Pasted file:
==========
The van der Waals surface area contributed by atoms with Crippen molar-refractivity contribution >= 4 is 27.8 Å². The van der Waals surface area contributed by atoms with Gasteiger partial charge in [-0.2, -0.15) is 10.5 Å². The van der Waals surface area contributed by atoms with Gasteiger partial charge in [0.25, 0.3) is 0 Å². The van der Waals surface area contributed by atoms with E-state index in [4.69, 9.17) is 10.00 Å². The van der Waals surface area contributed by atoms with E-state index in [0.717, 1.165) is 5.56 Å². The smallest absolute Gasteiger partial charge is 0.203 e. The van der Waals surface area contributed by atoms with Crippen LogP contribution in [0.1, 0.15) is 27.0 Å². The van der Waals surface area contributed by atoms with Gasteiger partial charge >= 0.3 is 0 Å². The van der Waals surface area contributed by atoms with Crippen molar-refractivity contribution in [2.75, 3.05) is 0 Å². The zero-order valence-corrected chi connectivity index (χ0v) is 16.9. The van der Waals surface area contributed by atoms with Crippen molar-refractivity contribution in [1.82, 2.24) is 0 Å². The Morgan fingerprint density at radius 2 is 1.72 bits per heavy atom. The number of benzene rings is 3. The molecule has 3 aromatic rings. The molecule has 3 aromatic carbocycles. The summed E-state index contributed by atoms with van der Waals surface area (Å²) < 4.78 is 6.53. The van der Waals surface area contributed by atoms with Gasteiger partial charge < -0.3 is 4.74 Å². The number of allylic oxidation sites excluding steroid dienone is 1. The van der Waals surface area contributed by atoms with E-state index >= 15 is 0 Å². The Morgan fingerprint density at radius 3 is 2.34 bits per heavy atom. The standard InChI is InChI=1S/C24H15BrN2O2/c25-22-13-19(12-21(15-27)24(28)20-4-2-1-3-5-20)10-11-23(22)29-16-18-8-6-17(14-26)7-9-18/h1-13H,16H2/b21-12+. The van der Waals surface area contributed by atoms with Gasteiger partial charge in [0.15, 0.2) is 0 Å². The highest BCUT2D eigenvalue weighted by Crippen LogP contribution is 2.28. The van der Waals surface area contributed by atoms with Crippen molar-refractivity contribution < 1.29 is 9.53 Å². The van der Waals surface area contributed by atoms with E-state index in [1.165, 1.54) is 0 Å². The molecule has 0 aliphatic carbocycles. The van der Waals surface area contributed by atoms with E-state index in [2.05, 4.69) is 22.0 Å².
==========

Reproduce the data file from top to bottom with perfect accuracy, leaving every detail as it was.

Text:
The van der Waals surface area contributed by atoms with Crippen molar-refractivity contribution >= 4 is 27.8 Å². The van der Waals surface area contributed by atoms with Gasteiger partial charge in [-0.2, -0.15) is 10.5 Å². The van der Waals surface area contributed by atoms with Gasteiger partial charge in [0.25, 0.3) is 0 Å². The van der Waals surface area contributed by atoms with E-state index in [4.69, 9.17) is 10.00 Å². The van der Waals surface area contributed by atoms with E-state index in [0.717, 1.165) is 5.56 Å². The smallest absolute Gasteiger partial charge is 0.203 e. The van der Waals surface area contributed by atoms with Crippen LogP contribution in [0.1, 0.15) is 27.0 Å². The van der Waals surface area contributed by atoms with Gasteiger partial charge >= 0.3 is 0 Å². The van der Waals surface area contributed by atoms with Crippen molar-refractivity contribution in [2.75, 3.05) is 0 Å². The zero-order valence-corrected chi connectivity index (χ0v) is 16.9. The van der Waals surface area contributed by atoms with Crippen molar-refractivity contribution in [1.82, 2.24) is 0 Å². The Morgan fingerprint density at radius 2 is 1.72 bits per heavy atom. The number of benzene rings is 3. The molecule has 3 aromatic rings. The molecule has 3 aromatic carbocycles. The summed E-state index contributed by atoms with van der Waals surface area (Å²) < 4.78 is 6.53. The van der Waals surface area contributed by atoms with Gasteiger partial charge < -0.3 is 4.74 Å². The number of allylic oxidation sites excluding steroid dienone is 1. The van der Waals surface area contributed by atoms with E-state index >= 15 is 0 Å². The Morgan fingerprint density at radius 3 is 2.34 bits per heavy atom. The standard InChI is InChI=1S/C24H15BrN2O2/c25-22-13-19(12-21(15-27)24(28)20-4-2-1-3-5-20)10-11-23(22)29-16-18-8-6-17(14-26)7-9-18/h1-13H,16H2/b21-12+. The van der Waals surface area contributed by atoms with Gasteiger partial charge in [0.15, 0.2) is 0 Å². The highest BCUT2D eigenvalue weighted by Crippen LogP contribution is 2.28. The van der Waals surface area contributed by atoms with Crippen molar-refractivity contribution < 1.29 is 9.53 Å². The van der Waals surface area contributed by atoms with E-state index in [1.165, 1.54) is 0 Å². The molecule has 0 aliphatic carbocycles. The van der Waals surface area contributed by atoms with E-state index in [2.05, 4.69) is 22.0 Å².